Ohio kidnapping suspect Ariel Castro: A musician, homeowner and a 'nice guy'

3:11 PM, May 7, 2013   |    comments
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Video: Ariel Castro's band mate 'in total shock'

Ariel Castro

 

(USA TODAY) -- Ariel Castro, accused with his brothers of kidnapping and holding three women for a decade in a house he owned, is a local musician, a former school bus driver and had been a gregarious part of the community on Cleveland's Seymour Avenue.

Castro's Facebook page lists him as having worked for Grupo Fuego, a "tropical/merengue" band formed in Cleveland in 1999.

However, the band posted a note on Facebook saying that while Castro has been a local bass guitar player for many years, he was never a member of the band.

"For some reason we don't understand, he decided to list our band as an employer on his Facebook page," the posting says. "To set the record straight, he is not a member of Grupo Fuego, and in our 14 year span as a band, he performed as a sub twice in the year 2008."

Miguel Quinones, manager for Grupo Fuego, said the band stopped working with Castro because he was not dependable: "The only thing I remember about him was that he was always late to practice."

Castro also played with Los Boy'z Del Merengue, performing with Roberto Ocasio in 2003. "I knew Castro as a good bass player and never had any contact with him other than that," said Ocasio's former manager, Bev Montie.

Montie currently heads the Roberto Ocasio Foundation, which conducts music camps for kids.

"We're all horrified to think of all this, especially with our situation with children," she said. "But Castro was never part of any children's program we conducted."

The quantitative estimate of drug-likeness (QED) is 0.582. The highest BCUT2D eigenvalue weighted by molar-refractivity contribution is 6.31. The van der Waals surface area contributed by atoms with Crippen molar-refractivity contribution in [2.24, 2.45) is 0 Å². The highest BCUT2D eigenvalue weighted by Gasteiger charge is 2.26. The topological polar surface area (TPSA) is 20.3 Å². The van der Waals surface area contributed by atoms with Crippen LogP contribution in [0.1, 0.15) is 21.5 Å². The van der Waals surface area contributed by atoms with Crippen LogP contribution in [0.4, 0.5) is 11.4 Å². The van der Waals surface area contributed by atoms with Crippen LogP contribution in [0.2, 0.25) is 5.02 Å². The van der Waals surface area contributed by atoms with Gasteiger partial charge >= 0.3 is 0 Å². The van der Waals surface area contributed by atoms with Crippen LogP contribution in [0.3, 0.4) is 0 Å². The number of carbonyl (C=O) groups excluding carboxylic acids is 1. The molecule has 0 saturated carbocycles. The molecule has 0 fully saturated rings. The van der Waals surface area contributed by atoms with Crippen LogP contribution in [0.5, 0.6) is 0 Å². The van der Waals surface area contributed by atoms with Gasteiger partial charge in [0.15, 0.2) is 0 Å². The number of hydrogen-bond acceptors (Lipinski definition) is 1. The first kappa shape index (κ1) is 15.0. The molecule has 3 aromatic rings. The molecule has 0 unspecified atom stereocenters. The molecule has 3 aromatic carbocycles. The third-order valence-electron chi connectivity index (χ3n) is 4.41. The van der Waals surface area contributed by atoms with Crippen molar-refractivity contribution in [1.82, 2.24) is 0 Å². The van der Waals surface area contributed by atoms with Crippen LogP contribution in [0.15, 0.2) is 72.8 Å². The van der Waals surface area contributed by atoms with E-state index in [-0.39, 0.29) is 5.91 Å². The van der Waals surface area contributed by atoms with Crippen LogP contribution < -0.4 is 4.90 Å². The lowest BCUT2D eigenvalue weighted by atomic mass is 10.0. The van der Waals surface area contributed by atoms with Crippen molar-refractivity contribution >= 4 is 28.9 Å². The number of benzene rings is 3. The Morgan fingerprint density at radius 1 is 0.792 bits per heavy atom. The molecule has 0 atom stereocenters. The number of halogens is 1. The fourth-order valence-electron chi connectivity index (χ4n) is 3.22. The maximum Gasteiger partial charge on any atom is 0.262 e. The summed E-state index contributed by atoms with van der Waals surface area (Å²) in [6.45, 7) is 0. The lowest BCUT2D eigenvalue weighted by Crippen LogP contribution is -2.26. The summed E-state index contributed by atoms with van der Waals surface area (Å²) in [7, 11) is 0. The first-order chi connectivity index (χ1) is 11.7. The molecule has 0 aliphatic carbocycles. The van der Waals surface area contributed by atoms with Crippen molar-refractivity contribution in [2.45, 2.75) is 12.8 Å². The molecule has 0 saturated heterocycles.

In 2004, officers went to the Seymour Avenue home after Castro, then a school bus driver, left a child unattended on a bus, Safety Director Martin Flask said Tuesday. No one answered the door, and at some point officers talked to Castro and determined there was no criminal intent involving the bus incident, Flask said.

Records show that Castro was arrested for domestic violence in 1993, but that a grand jury declined to indict him.

Castro, 52, owned the Seymour Avenue home. Records show the house was in foreclosure because Castro owed thousands in real estate taxes. Cleveland.com reports that Castro bought the house in 1992 for $12,000 from Edwin and Antonia Castro; it's not clear if Ariel Castro is related to the couple.

Juan Perez told Cleveland's NewsChannel5 that he grew up two houses down from the Seymour Avenue home and has known Castro since Perez was 5 or 6 years old.

Perez told the TV station that almost everyone on the block knew Castro.

"He was a nice guy, he would come around and say hi. He gave the kids rides up and down the street on his four-wheeler," Perez said. "He asked me if I wanted a ride. .. He seemed like he was a good guy to the kids that were here. ... I didn't think anything of it."

Perez said Castro was not shy about attending backyard parties or barbecues. Perez also told NewsChannel5 he would see a bus parked outside of 2207 Seymour Ave., but that later on, he began to think Castro owned another property.

Perez described Castro as stopping at the home sometimes 10 minutes or an hour at a time.

"Now it's like, red flag, red flag, red flag, somebody should've said something," he said.

Perez told NewsChannel5 there's a lesson to learned.

"I'm not the only one on the block that feels ashamed to know that we didn't notice anything," Perez told the TV station. "I work at a school, I work with kids. ... I have a heavy heart right now."

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